Lawmakers push to eliminate ‘mandatory’ from payroll tax deferral

In today's Federal Newscast, lawmakers say they're ready to work with the four major federal payroll providers so they can implement an option.

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  • Members of Congress made yet another plea for an opt-out option in the president’s upcoming payroll tax deferral. Rep. Jamie Raskin (D-Md.) and 10 other House Democrats from the National Capital Region said they have heard from concerned constituents about the mandatory policy. They said federal employees should choose whether they opt in or opt out of the payroll tax deferral. The lawmakers say they’re ready to work with the four major federal payroll providers so they can implement an option.
  • The president’s latest pick to lead the Office of Personnel Management got his day before a Senate nominating committee. John Gibbs mostly got questions about his past record and rhetoric, not his plans to be OPM’s third director in as many years. On his social media posts Gibbs said, “That is something that is behind me. That is not my current role. I can assure you that I have led in a nonpartisan fashion over the past three years in my service in the government. If confirmed as OPM director, I’ll continue to lead in a nonpartisan fashion.” (Federal News Network)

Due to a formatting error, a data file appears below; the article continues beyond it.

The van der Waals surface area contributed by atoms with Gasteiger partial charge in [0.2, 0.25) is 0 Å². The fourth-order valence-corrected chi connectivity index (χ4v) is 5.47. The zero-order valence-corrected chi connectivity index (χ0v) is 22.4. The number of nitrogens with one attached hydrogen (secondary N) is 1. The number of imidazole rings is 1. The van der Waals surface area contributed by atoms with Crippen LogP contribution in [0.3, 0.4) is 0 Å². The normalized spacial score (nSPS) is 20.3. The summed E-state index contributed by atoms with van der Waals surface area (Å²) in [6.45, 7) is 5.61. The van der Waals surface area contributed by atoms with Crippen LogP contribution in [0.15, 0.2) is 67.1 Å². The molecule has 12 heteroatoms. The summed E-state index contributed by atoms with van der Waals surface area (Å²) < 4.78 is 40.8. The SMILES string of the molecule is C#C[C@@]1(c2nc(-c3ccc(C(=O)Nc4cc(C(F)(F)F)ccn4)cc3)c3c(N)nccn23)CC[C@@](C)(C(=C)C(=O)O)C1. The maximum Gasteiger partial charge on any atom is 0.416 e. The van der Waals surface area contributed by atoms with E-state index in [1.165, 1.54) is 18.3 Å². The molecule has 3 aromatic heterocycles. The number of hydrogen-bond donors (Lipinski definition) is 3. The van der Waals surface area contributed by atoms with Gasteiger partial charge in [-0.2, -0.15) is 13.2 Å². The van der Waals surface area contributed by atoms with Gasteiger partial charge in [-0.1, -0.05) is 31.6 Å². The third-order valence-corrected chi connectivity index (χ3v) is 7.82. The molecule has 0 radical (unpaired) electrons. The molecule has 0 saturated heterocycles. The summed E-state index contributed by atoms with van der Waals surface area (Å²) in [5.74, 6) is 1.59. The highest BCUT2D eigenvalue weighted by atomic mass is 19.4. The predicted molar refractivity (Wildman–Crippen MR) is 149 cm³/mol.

• The Secret Service is bringing in some expertise to help it fight the growing problem of cyber crime and cyber fraud. The service launched its first-ever investigations-focused advisory committee, called the Cyber Investigations Advisory Board. The board will include senior executives and experts from industry, government, and academia and will provide outside strategic direction to help identify the latest trends in cyber crime, technology, law and policy. It also will offer expert guidance as the Secret Service modernizes its training, partnerships, and investigative priorities.